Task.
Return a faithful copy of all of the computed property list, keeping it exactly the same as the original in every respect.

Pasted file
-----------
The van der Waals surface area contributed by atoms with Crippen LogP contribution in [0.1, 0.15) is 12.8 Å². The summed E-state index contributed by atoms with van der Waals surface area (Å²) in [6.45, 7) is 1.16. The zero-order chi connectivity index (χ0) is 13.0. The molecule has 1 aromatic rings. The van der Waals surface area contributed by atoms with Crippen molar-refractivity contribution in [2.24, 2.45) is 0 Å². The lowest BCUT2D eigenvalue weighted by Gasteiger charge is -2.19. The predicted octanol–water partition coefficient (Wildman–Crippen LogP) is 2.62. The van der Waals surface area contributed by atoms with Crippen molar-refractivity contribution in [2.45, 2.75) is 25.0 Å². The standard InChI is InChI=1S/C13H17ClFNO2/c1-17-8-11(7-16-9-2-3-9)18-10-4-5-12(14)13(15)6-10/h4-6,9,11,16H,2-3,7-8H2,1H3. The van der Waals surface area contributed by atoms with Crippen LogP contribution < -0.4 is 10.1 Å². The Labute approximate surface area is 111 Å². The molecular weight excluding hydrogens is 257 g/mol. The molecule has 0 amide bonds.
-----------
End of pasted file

The van der Waals surface area contributed by atoms with Crippen LogP contribution in [0.1, 0.15) is 12.8 Å². The summed E-state index contributed by atoms with van der Waals surface area (Å²) in [6.45, 7) is 1.16. The zero-order chi connectivity index (χ0) is 13.0. The molecule has 1 aromatic rings. The van der Waals surface area contributed by atoms with Crippen molar-refractivity contribution in [2.24, 2.45) is 0 Å². The lowest BCUT2D eigenvalue weighted by Gasteiger charge is -2.19. The predicted octanol–water partition coefficient (Wildman–Crippen LogP) is 2.62. The van der Waals surface area contributed by atoms with Crippen molar-refractivity contribution in [2.45, 2.75) is 25.0 Å². The standard InChI is InChI=1S/C13H17ClFNO2/c1-17-8-11(7-16-9-2-3-9)18-10-4-5-12(14)13(15)6-10/h4-6,9,11,16H,2-3,7-8H2,1H3. The van der Waals surface area contributed by atoms with Crippen LogP contribution < -0.4 is 10.1 Å². The Labute approximate surface area is 111 Å². The molecular weight excluding hydrogens is 257 g/mol. The molecule has 0 amide bonds.